Why You Might Want To Edit The Way You Talk About Your Problems Right Now!

theo altenberg

(theo altenberg creates glamorous visual puzzles!)

Are you stuck in a problem that won’t resolve?

I’m all about creating new and brighter and lighter ways to go through life with more happiness and less of a drag on your energy.  Visualization, washing windows to create more clarity, writing in journals… In thousands of blog posts and articles all over the Internet, my penchant for using inspired design to create lighter, brighter lives is a full-scale endeavor.

And yet… there are times when problems don’t seem to resolve so easily.   Instead of being an obstacle to resolve, they become habits themselves.

Communication seems to solve most things when it is open and honest.  When you seek resolution, you tend to find it, you know?

That said, depending on the way that you talk about problems, they can becomes a theme in your life.  It works its way into everything you talk about.  It tends to become your calling card.  “I am having a hard time finding “xyz”,” is a slogan for an era… a dark and depressing era.  I’m sure that’s not what you want or need!

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There are constructive ways to talk about problems if you are ready to resolve them.  An NBC New report on the self-damnation of complaining explains: 

“If I tell you my problem, and the way you listen to me is sort of agreeing with me, then it escalates the feeling, without having a practical solution for it,” says Matthew Anderson, a psychologist based in Boca Raton, Fla. Instead of spilling your problems to those friends who encourage your rants, turn to someone who’ll point you toward a solution.

You can find a therapist or a coach… or turn to close friends and family that can help you to find constructive ways to step out of this thematic downturn.  This is really the only way that talking about problems is anything good.  Tons of research suggests that this type of “talking through problems” is very helpful, it leads to growth, resolution of anxiety and all kinds of good things.

That’s not the kind of “problem talk” that is a problem.

Addictively talking about the same problems that don’t seem to resolve is quite self-damning. It is also part of the reason that these problems don’t go away- they are highly identified with who you are and the habits you are creating right now as you ruminate over them.

My friends and I have a “no talking about (insert the person, place or thing)” policy after we hash it out and come to workable ways to resolve the problem.  It has been life-saving.

theo altenberg

(theo altenberg) 

Rumination- the obsessive state of being stuck on a problem-  will make your problems very solid and amplify their negative effects. Psych Central explains in the very empowering article “Why Ruminating Is Unhealthy And How To Stop” :

“Ruminating is like a record that’s stuck and keeps repeating the same lyrics. It’s replaying an argument with a friend in your mind. It’s retracing past mistakes.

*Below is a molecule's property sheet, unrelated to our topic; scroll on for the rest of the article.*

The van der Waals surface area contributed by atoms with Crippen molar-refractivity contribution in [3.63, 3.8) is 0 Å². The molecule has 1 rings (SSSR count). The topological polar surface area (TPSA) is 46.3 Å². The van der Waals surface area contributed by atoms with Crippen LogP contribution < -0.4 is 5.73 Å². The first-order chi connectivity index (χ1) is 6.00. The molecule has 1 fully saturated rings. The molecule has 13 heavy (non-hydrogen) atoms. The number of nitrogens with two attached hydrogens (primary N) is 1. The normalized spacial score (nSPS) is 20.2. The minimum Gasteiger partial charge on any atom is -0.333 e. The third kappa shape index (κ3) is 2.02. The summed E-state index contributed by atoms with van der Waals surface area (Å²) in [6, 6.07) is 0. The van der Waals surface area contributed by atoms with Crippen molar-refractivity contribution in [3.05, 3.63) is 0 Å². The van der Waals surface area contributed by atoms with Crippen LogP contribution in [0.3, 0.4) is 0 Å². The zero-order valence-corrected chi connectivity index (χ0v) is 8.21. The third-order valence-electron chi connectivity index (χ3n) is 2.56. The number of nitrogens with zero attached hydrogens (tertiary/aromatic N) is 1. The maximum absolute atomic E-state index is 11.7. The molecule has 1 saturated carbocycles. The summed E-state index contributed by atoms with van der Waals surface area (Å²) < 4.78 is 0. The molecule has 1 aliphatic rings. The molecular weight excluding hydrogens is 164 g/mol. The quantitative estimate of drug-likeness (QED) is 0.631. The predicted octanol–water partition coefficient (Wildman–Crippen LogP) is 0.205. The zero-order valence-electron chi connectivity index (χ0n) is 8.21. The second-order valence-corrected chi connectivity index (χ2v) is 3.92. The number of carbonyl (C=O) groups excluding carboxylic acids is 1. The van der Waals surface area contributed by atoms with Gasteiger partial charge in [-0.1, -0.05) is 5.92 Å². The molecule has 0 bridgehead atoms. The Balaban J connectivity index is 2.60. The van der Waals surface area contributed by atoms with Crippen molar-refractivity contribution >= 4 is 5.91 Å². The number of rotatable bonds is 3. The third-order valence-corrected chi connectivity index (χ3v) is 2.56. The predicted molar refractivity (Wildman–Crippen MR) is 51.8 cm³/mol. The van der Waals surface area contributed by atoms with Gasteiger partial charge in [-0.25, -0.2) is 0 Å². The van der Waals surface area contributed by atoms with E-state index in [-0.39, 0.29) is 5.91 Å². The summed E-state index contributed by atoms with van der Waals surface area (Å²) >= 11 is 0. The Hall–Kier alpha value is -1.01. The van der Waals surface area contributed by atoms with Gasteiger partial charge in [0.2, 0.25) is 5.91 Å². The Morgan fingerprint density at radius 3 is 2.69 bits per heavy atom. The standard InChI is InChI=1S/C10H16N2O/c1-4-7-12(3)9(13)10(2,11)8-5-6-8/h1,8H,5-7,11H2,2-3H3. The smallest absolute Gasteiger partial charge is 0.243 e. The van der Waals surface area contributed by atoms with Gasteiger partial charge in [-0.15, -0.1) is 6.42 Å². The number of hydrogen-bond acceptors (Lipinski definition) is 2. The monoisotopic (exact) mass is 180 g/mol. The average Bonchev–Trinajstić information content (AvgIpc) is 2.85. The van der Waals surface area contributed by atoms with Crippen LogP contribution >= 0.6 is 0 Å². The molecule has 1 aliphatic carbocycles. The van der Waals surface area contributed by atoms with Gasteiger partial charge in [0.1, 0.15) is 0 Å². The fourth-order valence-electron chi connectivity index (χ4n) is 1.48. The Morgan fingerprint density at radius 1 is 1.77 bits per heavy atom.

When people ruminate, they over-think or obsess about situations or life events, such as work or relationships.

Research has shown that rumination is associated with a variety of negative consequences, including depression, anxiety, post-traumatic stress disorder, binge-drinking and binge-eating.

Why does rumination lead to such harmful results?

For some people, drinking or binge-eating becomes a way to cope with life and drown out their ruminations, according to Susan Nolen-Hoeksema, Ph.D, a psychologist and professor at Yale University.

Not surprisingly, ruminating conjures up more negative thoughts. It becomes a cycle.”

By the way, this habit of ruminating may destroy your friendships, making them toxic and unbearable.  While you might bond with people over your problems, that’s not a healthy or lasting bond to create!

These findings by the American Psychological Association suggest that you may chase away your friends with your obsessive problem talk.

” While ruminators reach out for others’ help more than nonruminators, they report receiving less support.
At first, friends may respond sympathetically. After a while, though, they tend to get frustrated or mad and pull away. Of course, that gives the ruminators something more to ruminate about.

Susan Nolen-Hoeksema offers tips on how to stop ruminating:

  • Distract yourself with meditation or prayer

  • Take small steps to begin solving problems.

  • Reappraise negative thoughts about events or other people’s expectations.

  • Let go of unattainable goals.

  • Develop multiple sources of self-esteem.  “

Of course, there are a zillion ideas on this blog and all over the bookstore, your local community in organized events to promote inspiration and the arts, and there are lots of professionals who can help you to bolster your self-esteem and worth through your problems.

A simple place to start: truly clean and organize your house.

The act of moving things around in space will free up lots of energy and get you out of your head for a while.  Plus, it will bring you more order and space to make great changes!  xoxo Dana

 

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